State of my French: less rusty than feared

PARIS–I’ve now spent more time in a French-speaking environment than at any point since the June day in 1991 when I boarded a flight to Newark from here at the end of my family’s two-year expatriate stay.

Paris in the eveningTwenty-five years is a long time to go out of practice in a language, and I lived up to my low expectations of my degraded proficiency when I said “210” as “205” Monday evening. But each day since then, I’ve gotten a little more comfortable at not just hearing or reading French but the more difficult part of speaking it.

I’m not about to have verb-conjugation tables pop back into my head all filled out, but as I find myself engaging in brief exchanges without getting flustered, I’ve realized that the francophone parts of my brain haven’t turned to mush. Instead, I can almost picture the old synapses lighting up for the first time in a quarter of a century.

Vous pouvez imaginer mon soulagement!

(Yes, I did wimp out by checking that in Google Translate.)

I am going to need more practice to get close to my former fluency. I could add French to the Spanish lessons I’ve been taking in the Duolingo app (thanks for the recommendation of that in a comment on an earlier post here), but what I really could use is another good tech event or two to attend here. Suggestions?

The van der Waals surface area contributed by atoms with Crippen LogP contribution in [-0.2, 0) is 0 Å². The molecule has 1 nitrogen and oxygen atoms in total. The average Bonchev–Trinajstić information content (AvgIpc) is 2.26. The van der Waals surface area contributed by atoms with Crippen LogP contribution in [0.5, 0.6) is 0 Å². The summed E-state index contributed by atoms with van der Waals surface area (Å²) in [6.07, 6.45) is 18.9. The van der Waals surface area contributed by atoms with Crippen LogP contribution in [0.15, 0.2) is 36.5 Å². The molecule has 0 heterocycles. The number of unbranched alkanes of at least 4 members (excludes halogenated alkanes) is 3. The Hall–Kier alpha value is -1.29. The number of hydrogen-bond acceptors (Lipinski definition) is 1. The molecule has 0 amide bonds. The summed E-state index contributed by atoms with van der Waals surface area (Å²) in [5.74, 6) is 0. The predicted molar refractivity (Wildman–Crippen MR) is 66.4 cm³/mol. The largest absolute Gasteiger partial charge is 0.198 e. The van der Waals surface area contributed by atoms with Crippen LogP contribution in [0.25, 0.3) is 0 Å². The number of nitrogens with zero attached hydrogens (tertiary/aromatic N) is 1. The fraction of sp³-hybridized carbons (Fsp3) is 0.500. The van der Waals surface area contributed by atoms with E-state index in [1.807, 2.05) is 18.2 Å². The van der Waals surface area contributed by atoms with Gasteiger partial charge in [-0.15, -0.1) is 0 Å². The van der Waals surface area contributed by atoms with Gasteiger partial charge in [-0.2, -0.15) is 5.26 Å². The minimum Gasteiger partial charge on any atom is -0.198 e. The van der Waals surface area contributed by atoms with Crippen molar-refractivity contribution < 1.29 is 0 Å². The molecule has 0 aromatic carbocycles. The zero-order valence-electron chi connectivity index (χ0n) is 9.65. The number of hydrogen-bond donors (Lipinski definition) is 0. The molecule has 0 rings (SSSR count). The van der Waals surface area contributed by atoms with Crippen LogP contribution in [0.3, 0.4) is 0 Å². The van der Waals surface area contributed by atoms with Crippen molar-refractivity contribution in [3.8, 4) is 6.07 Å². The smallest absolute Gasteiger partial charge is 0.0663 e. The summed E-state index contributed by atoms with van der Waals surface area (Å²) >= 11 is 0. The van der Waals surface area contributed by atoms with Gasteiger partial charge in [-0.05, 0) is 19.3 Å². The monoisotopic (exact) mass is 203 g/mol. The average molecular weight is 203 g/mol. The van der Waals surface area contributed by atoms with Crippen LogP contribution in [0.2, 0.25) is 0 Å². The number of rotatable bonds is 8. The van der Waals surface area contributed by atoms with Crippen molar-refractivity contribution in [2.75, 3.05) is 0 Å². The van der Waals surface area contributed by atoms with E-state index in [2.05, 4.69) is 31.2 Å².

Advertisements

Checking my linguistic privilege

BERLIN–The past four days have reminded me how often being an American means never having to learn another language.

Departure sign in GermanI’m not proud of that fact, but when almost everybody you meet speaks English and does so well, you can get by with a knowledge of German that goes little further than “danke” and “bitte.”

That’s especially true at the IFA electronics trade show that has me here for the fourth year in a row (once again, with most of my travel costs covered by the show’s organizers). Veterans of the show tell me that IFA press conferences used to be conducted in German, but now everything runs in English. And not only are almost all of the labels on the exhibits here bilingual, most of those are English-first.

But earlier today, I was on a tour conducted entirely in German. I realized I was not quite as dumb in the language as I thought, in the sense of recognizing nouns and developing a sense of the other words around them from their context. If nothing else, that means my pattern-recognition skills haven’t completely atrophied.

It also reminded me of what it felt like when I began to learn French. It was frustrating to feel so lost at interpreting words made by other human beings–and yet I was fluent in the language by the end of college, with a certificate of proficiency to prove it. Sadly, a near-complete lack of practice since then has undone much of that learning. Maybe I should have taken Spanish instead, which I’d have plenty of opportunities to use around D.C.

I can’t undo those things, but I can at least try to knock some of the rust off my French or develop some marginal competency in Spanish. Any suggestions for a language-learning app to put on my phone or tablet?

(Meanwhile, my daughter has magically  progressed in five short years from baby babble to learning to read. This transformation is fascinating, and I’m not sure I could inventory what I’ve done to make that happen.)